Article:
For organizations and enterprises, it's less than $5/day for the 2 CPU plan. Though, that's if you run it 24 hours/day, which you won't because when it's suspended you're not getting charged. I imagine you'll spend less, or around the same if you want a beefier setup. At eight cores, it's about $5.72 for an eight hour day. It's main requirement is an internet connection. If you don't have one, you're out of luck.
Codespaces makes a ton of sense for those on the go or those who want to switch devices without setting up an entire dev environment. It also seems like an amazing candidate for companies on-boarding new employees. Usually you spend some time setting up your dev environment during your first week, but if you could stamp one out easily from Codespaces, it makes life so much easier.
Schools, enterprises, digital nomads, and remote workers, are some of the first use cases that make the most sense to me. You can be anywhere, with an instant development environment, for little expense. It doesn't matter how powerful your computer is, the one that's running your code is powerful. All you need is a browser, a keyboard, and an internet connection. It's like time sharing, but with a better user experience.
Codespaces vs the local development Environment
Docker recently announced that they'll be charging companies that make more than $10M revenue and/or have 250+ employees to use the Docker Desktop. Mostly everyone I know, who uses Docker on the mac, uses Docker for Mac, which means they'll be charged. It's not a significant expense, but considering how painfully slow Docker for Mac is when compared to running on Linux/Windows, it seems almost like a no brainer that if you must use docker, the best experience is on Linux. It's exactly what Codespaces is running and you have full access to the CLI. It's fast.
Laptops and development machines can get quite hot, especially when transpiling 40k node packages. The nice thing about Codespaces is that it's not doing that on your machine, but remotely on a server. So your legs won't burn and your battery life will last much longer.
The environment is accessible anywhere as long as you have internet. If you forget your computer, or are out and about, you're not totally hosed. You can still find a machine with internet, log in, and you're off to the races. This is such an amazing safety net for people that work on products that matter.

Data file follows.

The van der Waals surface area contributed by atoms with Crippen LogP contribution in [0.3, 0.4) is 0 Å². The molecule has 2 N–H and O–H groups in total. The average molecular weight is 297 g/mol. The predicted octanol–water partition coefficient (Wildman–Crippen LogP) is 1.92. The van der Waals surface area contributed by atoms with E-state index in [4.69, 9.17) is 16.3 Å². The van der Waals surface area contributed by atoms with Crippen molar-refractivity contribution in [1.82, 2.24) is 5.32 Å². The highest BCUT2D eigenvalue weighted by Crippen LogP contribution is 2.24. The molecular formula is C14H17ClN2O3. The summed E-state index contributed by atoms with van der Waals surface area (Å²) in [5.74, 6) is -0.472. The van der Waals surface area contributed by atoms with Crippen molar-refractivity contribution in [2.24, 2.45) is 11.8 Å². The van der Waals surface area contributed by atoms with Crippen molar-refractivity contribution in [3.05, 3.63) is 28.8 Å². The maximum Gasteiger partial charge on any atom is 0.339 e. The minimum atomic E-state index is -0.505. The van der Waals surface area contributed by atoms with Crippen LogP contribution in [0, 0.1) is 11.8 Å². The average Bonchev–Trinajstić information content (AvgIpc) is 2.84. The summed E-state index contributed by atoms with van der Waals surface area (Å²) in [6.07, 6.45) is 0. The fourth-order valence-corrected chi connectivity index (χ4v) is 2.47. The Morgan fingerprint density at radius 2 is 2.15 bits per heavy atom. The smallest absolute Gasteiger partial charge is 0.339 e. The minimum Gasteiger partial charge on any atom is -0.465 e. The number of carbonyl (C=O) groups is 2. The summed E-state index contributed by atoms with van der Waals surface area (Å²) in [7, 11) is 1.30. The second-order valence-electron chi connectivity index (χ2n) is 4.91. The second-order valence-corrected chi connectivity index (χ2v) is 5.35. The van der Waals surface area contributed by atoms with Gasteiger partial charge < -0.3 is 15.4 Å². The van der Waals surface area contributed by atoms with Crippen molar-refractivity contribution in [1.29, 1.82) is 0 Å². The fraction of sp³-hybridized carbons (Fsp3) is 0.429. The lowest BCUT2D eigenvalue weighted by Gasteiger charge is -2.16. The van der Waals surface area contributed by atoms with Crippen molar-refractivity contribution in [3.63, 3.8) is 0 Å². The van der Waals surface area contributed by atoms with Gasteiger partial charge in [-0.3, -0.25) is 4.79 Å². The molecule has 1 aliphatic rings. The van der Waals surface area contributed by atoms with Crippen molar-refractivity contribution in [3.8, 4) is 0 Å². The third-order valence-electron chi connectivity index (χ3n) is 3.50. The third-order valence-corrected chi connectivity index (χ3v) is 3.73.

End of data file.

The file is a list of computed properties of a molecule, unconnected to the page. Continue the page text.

Cost is another factor. If you're not developing 24/7, the codespace will suspend itself and you won't be charged. Plus, you don't have to worry about the hardware. If something breaks, you'll be ok.
Onboarding for new engineers is so fast it might just change the way we think about onboarding. You don't need to setup a development environment, install stuff, and deal with whatever else like keys and downloads. You can get started within a minute as long as you use VSCode. Currently the only editor that's supported out of the box is VSCode. It'd be really nice to see support for some of the more common enterprise IDEs like IntelliJ IDEA, though I wouldn't hold your breath.
Git and the power of GitHub is baked right in. No need to mess with keys. As long as you're logged into GitHub, you're good to go.
Should you use Codespaces or build your own solution? VSCode allows you to easily connect to remote instances over ssh to develop on, so you don't need to use Codespaces, but you do get some benefits. Environment variables can be set and encrypted in the GitHub UI, settings sync works pretty well across all devices, and you get the web version for when you're on any other device without the desktop VSCode installed.
It's really cool, and I'm glad they're doing it. It seems like GitHub wants to do a lot for developers now that they have the backing of being a Microsoft subsidiary. I like where they're headed and I really like that if I'm on my gaming computer, I can still crack open some code without worrying about dual booting, switching computers, or setting up a dev environment. All I need is an internet connection and a keyboard.P.S. If you want to try it, press